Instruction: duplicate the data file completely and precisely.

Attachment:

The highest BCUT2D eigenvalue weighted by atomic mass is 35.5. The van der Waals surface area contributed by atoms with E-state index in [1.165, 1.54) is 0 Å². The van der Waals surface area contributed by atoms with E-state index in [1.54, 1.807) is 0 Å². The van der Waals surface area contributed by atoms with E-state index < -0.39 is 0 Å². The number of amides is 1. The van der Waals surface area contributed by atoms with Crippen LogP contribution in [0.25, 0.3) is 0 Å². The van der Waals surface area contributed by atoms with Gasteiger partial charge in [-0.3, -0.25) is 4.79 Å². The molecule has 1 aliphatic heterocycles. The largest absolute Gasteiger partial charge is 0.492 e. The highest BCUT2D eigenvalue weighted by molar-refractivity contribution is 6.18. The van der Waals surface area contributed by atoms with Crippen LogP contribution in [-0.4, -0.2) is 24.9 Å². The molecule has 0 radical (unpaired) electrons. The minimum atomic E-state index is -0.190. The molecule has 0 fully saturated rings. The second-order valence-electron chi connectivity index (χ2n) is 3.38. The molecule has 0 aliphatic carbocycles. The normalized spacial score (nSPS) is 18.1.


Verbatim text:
The highest BCUT2D eigenvalue weighted by atomic mass is 35.5. The van der Waals surface area contributed by atoms with E-state index in [1.165, 1.54) is 0 Å². The van der Waals surface area contributed by atoms with E-state index in [1.54, 1.807) is 0 Å². The van der Waals surface area contributed by atoms with E-state index < -0.39 is 0 Å². The number of amides is 1. The van der Waals surface area contributed by atoms with Crippen LogP contribution in [0.25, 0.3) is 0 Å². The van der Waals surface area contributed by atoms with Gasteiger partial charge in [-0.3, -0.25) is 4.79 Å². The molecule has 1 aliphatic heterocycles. The largest absolute Gasteiger partial charge is 0.492 e. The highest BCUT2D eigenvalue weighted by molar-refractivity contribution is 6.18. The van der Waals surface area contributed by atoms with Crippen LogP contribution in [-0.4, -0.2) is 24.9 Å². The molecule has 0 radical (unpaired) electrons. The minimum atomic E-state index is -0.190. The molecule has 0 fully saturated rings. The second-order valence-electron chi connectivity index (χ2n) is 3.38. The molecule has 0 aliphatic carbocycles. The normalized spacial score (nSPS) is 18.1.